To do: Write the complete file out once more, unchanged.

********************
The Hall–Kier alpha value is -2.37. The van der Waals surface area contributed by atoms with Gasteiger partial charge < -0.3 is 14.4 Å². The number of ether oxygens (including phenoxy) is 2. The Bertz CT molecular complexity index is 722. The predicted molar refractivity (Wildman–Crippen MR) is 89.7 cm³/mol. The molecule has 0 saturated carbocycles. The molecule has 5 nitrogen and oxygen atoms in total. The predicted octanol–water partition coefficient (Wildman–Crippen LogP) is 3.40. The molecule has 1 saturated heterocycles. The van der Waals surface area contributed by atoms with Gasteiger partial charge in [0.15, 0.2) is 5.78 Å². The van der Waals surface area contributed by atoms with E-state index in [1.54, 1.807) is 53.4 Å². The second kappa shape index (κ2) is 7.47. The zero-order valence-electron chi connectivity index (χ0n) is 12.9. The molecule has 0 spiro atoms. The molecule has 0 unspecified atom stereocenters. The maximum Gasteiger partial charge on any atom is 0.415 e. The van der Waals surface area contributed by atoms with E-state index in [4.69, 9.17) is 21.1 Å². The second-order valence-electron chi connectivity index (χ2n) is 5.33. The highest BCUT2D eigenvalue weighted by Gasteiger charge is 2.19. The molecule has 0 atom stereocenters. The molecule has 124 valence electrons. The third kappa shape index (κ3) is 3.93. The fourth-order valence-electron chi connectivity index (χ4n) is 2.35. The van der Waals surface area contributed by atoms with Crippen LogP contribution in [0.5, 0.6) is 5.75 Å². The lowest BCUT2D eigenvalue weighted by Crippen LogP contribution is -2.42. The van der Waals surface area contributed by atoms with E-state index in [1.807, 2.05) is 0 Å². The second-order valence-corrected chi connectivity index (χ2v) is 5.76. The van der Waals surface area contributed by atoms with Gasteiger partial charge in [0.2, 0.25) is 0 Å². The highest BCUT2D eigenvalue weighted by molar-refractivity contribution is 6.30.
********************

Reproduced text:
The Hall–Kier alpha value is -2.37. The van der Waals surface area contributed by atoms with Gasteiger partial charge < -0.3 is 14.4 Å². The number of ether oxygens (including phenoxy) is 2. The Bertz CT molecular complexity index is 722. The predicted molar refractivity (Wildman–Crippen MR) is 89.7 cm³/mol. The molecule has 0 saturated carbocycles. The molecule has 5 nitrogen and oxygen atoms in total. The predicted octanol–water partition coefficient (Wildman–Crippen LogP) is 3.40. The molecule has 1 saturated heterocycles. The van der Waals surface area contributed by atoms with Gasteiger partial charge in [0.15, 0.2) is 5.78 Å². The van der Waals surface area contributed by atoms with E-state index in [1.54, 1.807) is 53.4 Å². The second kappa shape index (κ2) is 7.47. The zero-order valence-electron chi connectivity index (χ0n) is 12.9. The molecule has 0 spiro atoms. The molecule has 0 unspecified atom stereocenters. The maximum Gasteiger partial charge on any atom is 0.415 e. The van der Waals surface area contributed by atoms with E-state index in [4.69, 9.17) is 21.1 Å². The second-order valence-electron chi connectivity index (χ2n) is 5.33. The highest BCUT2D eigenvalue weighted by Gasteiger charge is 2.19. The molecule has 0 atom stereocenters. The molecule has 124 valence electrons. The third kappa shape index (κ3) is 3.93. The fourth-order valence-electron chi connectivity index (χ4n) is 2.35. The van der Waals surface area contributed by atoms with Crippen LogP contribution in [0.5, 0.6) is 5.75 Å². The lowest BCUT2D eigenvalue weighted by Crippen LogP contribution is -2.42. The van der Waals surface area contributed by atoms with E-state index in [1.807, 2.05) is 0 Å². The second-order valence-corrected chi connectivity index (χ2v) is 5.76. The van der Waals surface area contributed by atoms with Gasteiger partial charge in [0.2, 0.25) is 0 Å². The highest BCUT2D eigenvalue weighted by molar-refractivity contribution is 6.30.